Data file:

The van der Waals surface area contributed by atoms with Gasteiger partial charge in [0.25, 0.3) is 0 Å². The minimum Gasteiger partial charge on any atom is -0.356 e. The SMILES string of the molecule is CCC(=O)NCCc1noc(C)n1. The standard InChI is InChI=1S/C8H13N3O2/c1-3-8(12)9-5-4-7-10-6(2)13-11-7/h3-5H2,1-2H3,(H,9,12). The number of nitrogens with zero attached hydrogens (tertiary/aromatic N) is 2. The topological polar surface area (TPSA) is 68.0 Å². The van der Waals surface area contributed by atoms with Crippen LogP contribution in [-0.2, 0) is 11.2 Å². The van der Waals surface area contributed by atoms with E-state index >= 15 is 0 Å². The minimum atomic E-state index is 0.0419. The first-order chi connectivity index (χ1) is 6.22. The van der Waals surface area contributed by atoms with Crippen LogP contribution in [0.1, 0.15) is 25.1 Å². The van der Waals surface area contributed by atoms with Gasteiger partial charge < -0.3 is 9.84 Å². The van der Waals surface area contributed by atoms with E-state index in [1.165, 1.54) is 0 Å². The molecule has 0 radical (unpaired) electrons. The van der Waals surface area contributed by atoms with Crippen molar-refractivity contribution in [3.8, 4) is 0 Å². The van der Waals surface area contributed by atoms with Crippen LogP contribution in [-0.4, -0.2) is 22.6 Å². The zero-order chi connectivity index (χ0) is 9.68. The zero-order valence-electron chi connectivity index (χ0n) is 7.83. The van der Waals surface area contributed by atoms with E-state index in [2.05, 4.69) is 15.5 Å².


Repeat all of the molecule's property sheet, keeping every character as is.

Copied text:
The van der Waals surface area contributed by atoms with Gasteiger partial charge in [0.25, 0.3) is 0 Å². The minimum Gasteiger partial charge on any atom is -0.356 e. The SMILES string of the molecule is CCC(=O)NCCc1noc(C)n1. The standard InChI is InChI=1S/C8H13N3O2/c1-3-8(12)9-5-4-7-10-6(2)13-11-7/h3-5H2,1-2H3,(H,9,12). The number of nitrogens with zero attached hydrogens (tertiary/aromatic N) is 2. The topological polar surface area (TPSA) is 68.0 Å². The van der Waals surface area contributed by atoms with Crippen LogP contribution in [-0.2, 0) is 11.2 Å². The van der Waals surface area contributed by atoms with E-state index >= 15 is 0 Å². The minimum atomic E-state index is 0.0419. The first-order chi connectivity index (χ1) is 6.22. The van der Waals surface area contributed by atoms with Crippen LogP contribution in [0.1, 0.15) is 25.1 Å². The van der Waals surface area contributed by atoms with Gasteiger partial charge < -0.3 is 9.84 Å². The van der Waals surface area contributed by atoms with E-state index in [1.165, 1.54) is 0 Å². The molecule has 0 radical (unpaired) electrons. The van der Waals surface area contributed by atoms with Crippen molar-refractivity contribution in [3.8, 4) is 0 Å². The van der Waals surface area contributed by atoms with Crippen LogP contribution in [-0.4, -0.2) is 22.6 Å². The zero-order chi connectivity index (χ0) is 9.68. The zero-order valence-electron chi connectivity index (χ0n) is 7.83. The van der Waals surface area contributed by atoms with E-state index in [2.05, 4.69) is 15.5 Å².